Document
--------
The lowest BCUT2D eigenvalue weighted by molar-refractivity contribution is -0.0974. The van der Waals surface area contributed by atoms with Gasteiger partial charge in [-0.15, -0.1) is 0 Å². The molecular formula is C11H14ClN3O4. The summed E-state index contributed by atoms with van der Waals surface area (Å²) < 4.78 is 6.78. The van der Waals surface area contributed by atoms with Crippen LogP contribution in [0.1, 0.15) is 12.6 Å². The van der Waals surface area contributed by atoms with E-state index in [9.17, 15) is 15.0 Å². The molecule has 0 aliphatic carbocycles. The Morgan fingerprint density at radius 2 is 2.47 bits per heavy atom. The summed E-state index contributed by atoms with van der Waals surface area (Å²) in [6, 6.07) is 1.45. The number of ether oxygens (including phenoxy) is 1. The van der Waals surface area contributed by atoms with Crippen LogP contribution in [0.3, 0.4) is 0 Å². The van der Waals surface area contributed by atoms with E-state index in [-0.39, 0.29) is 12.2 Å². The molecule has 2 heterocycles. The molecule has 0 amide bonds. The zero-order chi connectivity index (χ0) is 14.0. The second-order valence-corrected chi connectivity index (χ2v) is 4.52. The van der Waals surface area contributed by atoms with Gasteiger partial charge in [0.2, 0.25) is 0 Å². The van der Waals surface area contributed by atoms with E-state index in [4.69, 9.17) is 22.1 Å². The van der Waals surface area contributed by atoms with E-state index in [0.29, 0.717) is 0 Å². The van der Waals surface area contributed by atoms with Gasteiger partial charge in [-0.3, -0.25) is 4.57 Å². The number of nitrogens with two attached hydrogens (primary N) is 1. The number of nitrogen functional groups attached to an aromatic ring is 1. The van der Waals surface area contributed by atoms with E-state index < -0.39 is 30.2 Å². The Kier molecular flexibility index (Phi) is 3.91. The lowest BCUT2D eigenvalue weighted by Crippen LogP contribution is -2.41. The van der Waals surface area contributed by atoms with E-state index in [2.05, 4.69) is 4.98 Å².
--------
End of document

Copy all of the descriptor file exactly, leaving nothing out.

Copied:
The lowest BCUT2D eigenvalue weighted by molar-refractivity contribution is -0.0974. The van der Waals surface area contributed by atoms with Gasteiger partial charge in [-0.15, -0.1) is 0 Å². The molecular formula is C11H14ClN3O4. The summed E-state index contributed by atoms with van der Waals surface area (Å²) < 4.78 is 6.78. The van der Waals surface area contributed by atoms with Crippen LogP contribution in [0.1, 0.15) is 12.6 Å². The van der Waals surface area contributed by atoms with E-state index in [9.17, 15) is 15.0 Å². The molecule has 0 aliphatic carbocycles. The Morgan fingerprint density at radius 2 is 2.47 bits per heavy atom. The summed E-state index contributed by atoms with van der Waals surface area (Å²) in [6, 6.07) is 1.45. The number of ether oxygens (including phenoxy) is 1. The van der Waals surface area contributed by atoms with Crippen LogP contribution in [0.3, 0.4) is 0 Å². The van der Waals surface area contributed by atoms with E-state index in [-0.39, 0.29) is 12.2 Å². The molecule has 2 heterocycles. The molecule has 0 amide bonds. The zero-order chi connectivity index (χ0) is 14.0. The second-order valence-corrected chi connectivity index (χ2v) is 4.52. The van der Waals surface area contributed by atoms with Gasteiger partial charge in [0.2, 0.25) is 0 Å². The van der Waals surface area contributed by atoms with E-state index in [4.69, 9.17) is 22.1 Å². The van der Waals surface area contributed by atoms with E-state index in [0.29, 0.717) is 0 Å². The van der Waals surface area contributed by atoms with Gasteiger partial charge in [-0.3, -0.25) is 4.57 Å². The number of nitrogens with two attached hydrogens (primary N) is 1. The number of nitrogen functional groups attached to an aromatic ring is 1. The van der Waals surface area contributed by atoms with E-state index < -0.39 is 30.2 Å². The Kier molecular flexibility index (Phi) is 3.91. The lowest BCUT2D eigenvalue weighted by Crippen LogP contribution is -2.41. The van der Waals surface area contributed by atoms with E-state index in [2.05, 4.69) is 4.98 Å².